I believe like my favourite motivational speaker Les Brown, that by actively pursuing your purpose and goals that you can extend your life and by that I mean the quality of your life. Life is too short and unpredictable to live miserably. Having said that, does it mean I never get lonely anymore? Of course not! But I am so busy walking in purpose that it bothers me less frequently. Yes there are those moments and occasions such as a wedding, a love song, a movie etc. that threaten to breakdown my defences and bring despair but then I reach for perspective and then the moment passes. I remind myself constantly that God is not withholding His best from me and thus make the best of singleness.
Social Support Network
“ Cameka, we’re coming to your place.” Shortly after this phone call, two of my girlfriends were in my living room. “We’ve come to take you out,” they told me. We don’t want you by yourself. Although it was unplanned and they had no idea where they wanted to take me, it did not matter because I knew they cared. We talked a while then proceeded to get some Chinese food. I often look back on these moments and smile.
My inner circle, as I call them, has been with me since my Seminary days. Three of us females are still single and three are married. I don’t know what I would do without them. We have been through the worst and best of times…literally in sickness and in health, ups and downs. Since making the best of singleness entails overcoming the negative, emotional and psychological effects of being single, a strong social network is vital. It is made up of family, friends and peers with whom you laugh, cry, play and turn to in times of need and persons who hold you accountable. The benefits of a strong social network have been espoused in numerous studies. These include a sense of belonging, increased self worth and a feeling of security. “Spending time with others wards off loneliness and reinforces the idea that you are a good person. It gives you access to information, advice, guidance and other types of assistance should you need them. It is comforting to know that you have people you can turn to in times of need. The Apostle Paul himself knew this when he said we should not avoid assembling ourselves together and to encourage one another daily. Besides, Singles need to socialize if they have hopes of finding a partner. Therefore Singles, I encourage you to find a good circle of friends, not energy drainers or toxic people. Find people who will inspire to you to greatness and to honor God. Find people who will become your bridge over troubled waters.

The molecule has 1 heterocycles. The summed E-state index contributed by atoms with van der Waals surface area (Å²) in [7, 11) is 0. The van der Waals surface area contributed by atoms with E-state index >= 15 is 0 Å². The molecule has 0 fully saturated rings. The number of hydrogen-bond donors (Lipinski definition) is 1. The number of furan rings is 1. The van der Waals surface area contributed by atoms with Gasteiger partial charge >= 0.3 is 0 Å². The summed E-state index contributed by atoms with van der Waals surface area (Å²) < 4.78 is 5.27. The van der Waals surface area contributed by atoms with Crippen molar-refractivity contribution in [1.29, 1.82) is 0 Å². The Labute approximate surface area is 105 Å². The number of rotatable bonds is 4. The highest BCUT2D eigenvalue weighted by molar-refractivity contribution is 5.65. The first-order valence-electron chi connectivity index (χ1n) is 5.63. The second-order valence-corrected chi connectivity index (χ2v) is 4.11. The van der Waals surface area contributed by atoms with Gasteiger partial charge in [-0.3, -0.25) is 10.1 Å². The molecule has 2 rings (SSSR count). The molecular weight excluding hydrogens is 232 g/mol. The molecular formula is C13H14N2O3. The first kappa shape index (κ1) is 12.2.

Singleness may be temporary or permanent. Whatever the reason for it, view it as a blessing not a curse. Having a healthy perspective of the state you are in is vital if you want to make the best of singleness. A healthy perspective includes believing that God is not withholding his best from you. It is learning to be content in whatever state you find yourself in knowing that God works all things for the good of them that love him and are called according to his purpose. It is enjoying the journey and not just the destination. Making the best of singleness is living a life filled with purpose, establishing your other life goals, be they educational, financial, social or spiritual and striving to fulfil them. It is living to honor God in every stage of our lives. It is developing and maintaining a strong social network which will inspire you to greatness and be your bridge over troubled waters. From my lived experience, this is how I have been making the best of my singleness.
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 Medical News Today. Just 51% Of US Adults Married Today, Compared To 72% Fifty Years Ago. http://www.medicalnewstoday.com/articles/239189.php. December 14, 2011